The Precautionary Principle

How to understand risk versus the perception of risk.

Understanding risk management is a fundamental skill for any HR practitioner wishing to explore a career in Health and Safety (H&S). As the Human Resources function continues to increase its role in relation to Health and Safety, risk management is quickly becoming a core competency for any HR practitioner. By understanding risk we can actively implement controls to reduce, or better yet, eliminate safety risks for all employees in the workplace.

The following video clip which explains understanding hazard recognition, risk assessment and controls.

Source: GreenFacts.org. The above content constitutes a link to the source website. Please click on the play icon to stream the video.

This video clip does a great job at summarizing the overall concept of risk management and risk assessment as it touches on terms such as:

  • Hazard
  • Risk
  • Safety
  • The Precautionary principle

If a company’s goal is to truly improve workplace safety and eliminate injuries and illnesses, it must have an effective risk management assessment system in order to drive its safety efforts. Risk assessment is a very simple concept that does not seem to get a lot of traction in the workplace. It is a powerful preventative tool that could and should be used effectively.

By developing a comprehensive risk assessment system and then implementing controls to reduce the work with the greatest risks, any organization will be able to achieve the overarching goal of reducing workplace injuries and illnesses.

Discussion Questions:

  1. As a new HR practitioner, how has this video provided you with a better understanding of: hazard recognition, assessment and control?
  2. Your company wants you to research and recommend a form to be used as a hazard assessment tool. Research different types of hazard assessment forms that are available. Select one that you think is most effective and explain why you selected it.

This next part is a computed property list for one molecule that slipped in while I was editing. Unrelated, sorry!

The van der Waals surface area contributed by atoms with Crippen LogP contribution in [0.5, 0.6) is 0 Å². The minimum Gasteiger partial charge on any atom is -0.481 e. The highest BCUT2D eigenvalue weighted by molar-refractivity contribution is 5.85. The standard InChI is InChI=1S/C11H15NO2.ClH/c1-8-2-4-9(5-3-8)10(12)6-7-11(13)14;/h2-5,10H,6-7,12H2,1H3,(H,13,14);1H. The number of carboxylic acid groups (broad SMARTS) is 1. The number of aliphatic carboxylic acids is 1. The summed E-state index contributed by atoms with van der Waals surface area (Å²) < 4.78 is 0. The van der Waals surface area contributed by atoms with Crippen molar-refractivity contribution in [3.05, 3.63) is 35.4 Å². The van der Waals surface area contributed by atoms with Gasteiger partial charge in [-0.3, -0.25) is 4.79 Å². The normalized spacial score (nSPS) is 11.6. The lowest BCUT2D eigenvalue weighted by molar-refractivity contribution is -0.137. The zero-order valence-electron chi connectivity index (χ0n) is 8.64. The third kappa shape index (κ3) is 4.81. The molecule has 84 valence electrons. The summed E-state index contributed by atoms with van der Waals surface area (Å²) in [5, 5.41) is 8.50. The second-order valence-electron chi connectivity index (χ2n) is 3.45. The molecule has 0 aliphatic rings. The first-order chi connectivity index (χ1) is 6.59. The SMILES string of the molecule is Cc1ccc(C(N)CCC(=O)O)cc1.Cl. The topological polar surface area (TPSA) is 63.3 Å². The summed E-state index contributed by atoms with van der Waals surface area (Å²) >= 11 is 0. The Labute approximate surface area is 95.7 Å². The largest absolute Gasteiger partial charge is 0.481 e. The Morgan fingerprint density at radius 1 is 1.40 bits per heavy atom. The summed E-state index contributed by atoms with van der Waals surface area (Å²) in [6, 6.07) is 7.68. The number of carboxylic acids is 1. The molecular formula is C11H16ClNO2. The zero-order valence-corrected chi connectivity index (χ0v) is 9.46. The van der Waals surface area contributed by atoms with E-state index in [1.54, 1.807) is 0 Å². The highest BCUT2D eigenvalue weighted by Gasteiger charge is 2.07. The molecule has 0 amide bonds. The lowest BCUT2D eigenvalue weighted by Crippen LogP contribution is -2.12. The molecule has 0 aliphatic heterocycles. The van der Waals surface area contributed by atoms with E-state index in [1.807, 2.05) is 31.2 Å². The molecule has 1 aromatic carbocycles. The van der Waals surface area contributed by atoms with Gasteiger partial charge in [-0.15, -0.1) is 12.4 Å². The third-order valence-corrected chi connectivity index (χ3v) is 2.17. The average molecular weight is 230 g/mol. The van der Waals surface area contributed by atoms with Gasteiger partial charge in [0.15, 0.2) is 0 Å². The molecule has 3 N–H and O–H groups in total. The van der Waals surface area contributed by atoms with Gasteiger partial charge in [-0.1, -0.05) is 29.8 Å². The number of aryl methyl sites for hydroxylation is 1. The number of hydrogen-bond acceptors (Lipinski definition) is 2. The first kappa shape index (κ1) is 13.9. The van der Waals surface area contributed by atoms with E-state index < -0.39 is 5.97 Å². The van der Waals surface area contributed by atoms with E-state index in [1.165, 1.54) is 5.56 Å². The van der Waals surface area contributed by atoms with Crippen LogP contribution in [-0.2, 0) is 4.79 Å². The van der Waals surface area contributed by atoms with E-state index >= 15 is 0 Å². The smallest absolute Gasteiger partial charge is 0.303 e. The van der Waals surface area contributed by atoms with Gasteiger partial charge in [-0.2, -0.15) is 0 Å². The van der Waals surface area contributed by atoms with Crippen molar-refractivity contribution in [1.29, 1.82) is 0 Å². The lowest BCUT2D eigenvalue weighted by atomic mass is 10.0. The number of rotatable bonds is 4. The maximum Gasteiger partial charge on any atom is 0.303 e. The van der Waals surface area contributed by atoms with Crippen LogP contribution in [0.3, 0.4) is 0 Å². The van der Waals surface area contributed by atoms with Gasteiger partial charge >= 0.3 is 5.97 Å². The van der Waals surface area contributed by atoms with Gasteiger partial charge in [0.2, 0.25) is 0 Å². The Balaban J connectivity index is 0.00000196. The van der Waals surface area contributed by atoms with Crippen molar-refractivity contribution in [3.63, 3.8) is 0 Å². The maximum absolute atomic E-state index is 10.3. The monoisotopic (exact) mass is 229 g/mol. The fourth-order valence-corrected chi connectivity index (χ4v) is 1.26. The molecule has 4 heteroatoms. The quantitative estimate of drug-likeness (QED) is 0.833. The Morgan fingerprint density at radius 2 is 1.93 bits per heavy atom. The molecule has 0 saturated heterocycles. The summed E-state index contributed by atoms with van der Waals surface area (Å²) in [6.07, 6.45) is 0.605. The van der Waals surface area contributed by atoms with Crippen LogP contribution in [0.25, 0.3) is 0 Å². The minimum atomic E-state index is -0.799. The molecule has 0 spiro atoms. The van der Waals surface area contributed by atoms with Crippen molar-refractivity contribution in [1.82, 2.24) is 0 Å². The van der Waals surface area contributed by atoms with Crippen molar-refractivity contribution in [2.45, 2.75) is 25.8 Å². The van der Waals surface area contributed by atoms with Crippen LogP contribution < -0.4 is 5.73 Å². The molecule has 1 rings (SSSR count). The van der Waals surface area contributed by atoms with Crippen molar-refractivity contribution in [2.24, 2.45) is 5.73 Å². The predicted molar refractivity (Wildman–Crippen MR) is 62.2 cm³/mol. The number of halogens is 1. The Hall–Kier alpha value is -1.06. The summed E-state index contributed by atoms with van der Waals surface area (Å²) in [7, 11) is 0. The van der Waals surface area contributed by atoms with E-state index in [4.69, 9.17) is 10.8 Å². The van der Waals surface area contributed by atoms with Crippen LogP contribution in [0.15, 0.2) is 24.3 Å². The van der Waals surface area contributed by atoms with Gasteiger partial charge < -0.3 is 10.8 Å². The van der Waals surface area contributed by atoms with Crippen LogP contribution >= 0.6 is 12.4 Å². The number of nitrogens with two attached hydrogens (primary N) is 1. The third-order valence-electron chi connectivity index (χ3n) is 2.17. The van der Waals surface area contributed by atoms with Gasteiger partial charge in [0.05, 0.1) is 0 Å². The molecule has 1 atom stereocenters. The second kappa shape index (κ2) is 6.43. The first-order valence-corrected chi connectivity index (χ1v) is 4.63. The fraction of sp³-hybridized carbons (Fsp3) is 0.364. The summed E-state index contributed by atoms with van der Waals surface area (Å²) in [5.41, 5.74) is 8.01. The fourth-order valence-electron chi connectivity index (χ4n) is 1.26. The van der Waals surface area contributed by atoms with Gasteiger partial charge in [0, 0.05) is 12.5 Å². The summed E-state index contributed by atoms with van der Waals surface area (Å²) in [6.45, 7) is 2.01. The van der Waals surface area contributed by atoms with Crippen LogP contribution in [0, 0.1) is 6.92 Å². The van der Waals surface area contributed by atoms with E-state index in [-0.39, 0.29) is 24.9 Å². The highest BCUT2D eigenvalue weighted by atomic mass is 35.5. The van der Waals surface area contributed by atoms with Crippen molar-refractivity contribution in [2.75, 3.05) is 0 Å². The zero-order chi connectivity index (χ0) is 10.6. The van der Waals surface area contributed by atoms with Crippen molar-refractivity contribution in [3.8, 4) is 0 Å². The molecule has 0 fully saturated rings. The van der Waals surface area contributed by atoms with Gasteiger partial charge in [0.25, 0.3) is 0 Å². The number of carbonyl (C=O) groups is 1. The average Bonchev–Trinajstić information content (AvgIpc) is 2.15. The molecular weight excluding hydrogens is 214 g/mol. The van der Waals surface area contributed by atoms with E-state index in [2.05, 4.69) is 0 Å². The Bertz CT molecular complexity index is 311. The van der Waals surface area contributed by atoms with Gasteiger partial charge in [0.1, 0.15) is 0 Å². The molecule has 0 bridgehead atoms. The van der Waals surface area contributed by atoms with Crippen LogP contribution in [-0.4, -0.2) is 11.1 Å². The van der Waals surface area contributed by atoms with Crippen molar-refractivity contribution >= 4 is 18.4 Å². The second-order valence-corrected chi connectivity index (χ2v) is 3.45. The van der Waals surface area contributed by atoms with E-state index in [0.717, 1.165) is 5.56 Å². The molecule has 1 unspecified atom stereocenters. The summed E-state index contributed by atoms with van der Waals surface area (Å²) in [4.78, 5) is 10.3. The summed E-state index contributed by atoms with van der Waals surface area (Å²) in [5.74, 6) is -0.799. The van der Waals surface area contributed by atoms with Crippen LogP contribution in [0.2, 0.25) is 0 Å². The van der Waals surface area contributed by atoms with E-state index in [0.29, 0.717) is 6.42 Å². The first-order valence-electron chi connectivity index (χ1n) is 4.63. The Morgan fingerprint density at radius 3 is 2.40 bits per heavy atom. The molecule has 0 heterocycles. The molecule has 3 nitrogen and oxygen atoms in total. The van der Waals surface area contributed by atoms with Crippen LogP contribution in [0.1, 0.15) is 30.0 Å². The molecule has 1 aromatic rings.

3. Explain the difference between hazard assessment and risk assessment.

Needs Analysis: Keep it Simple

Very often, organizations get caught up in over complicating and over analyzing what employees need or want.  As with most things, the more complicated a process is, the more opportunity for misunderstanding, miscommunication, and missing the mark.

Source: Ivelin Radkov/Shutterstock
Source: Ivelin Radkov/Shutterstock

This is definitely the case with needs analysis related to employee learning.  We hear how important it is to drill down into the core of an organizational psyche so that we can prepare and respond to multiple employee challenges through various analytical methodologies.  It does not have to be so complex.

Click here to read the article.

In this article, there are three simple questions to ask employees about their work life, including the very powerful but simple question, ‘What do you want to learn this year?’ . Simple questions can provide an abundance of responses.  The answers to simple questions will give us a wealth of material that we, as HR Professionals, can work with in order to provide appropriate learning tools to fit what employees tell us they need.

Asking questions should be the easiest part to creating understanding about what employees need.  Making sure we respond to what employees tell us they need is where the real challenge lies.

Discussion Questions:

  1. How would you respond to each of the three questions from this article in your current (or past) work environment?
  2. What types of responses from these three questions would indicate employee satisfaction?
  3. What types of responses from these three questions would indicate employee dissatisfaction?
  4. What tools would you use in the workplace to ask employees these three questions?
  5. What is the biggest risk to an employer when employees answer these three simple questions?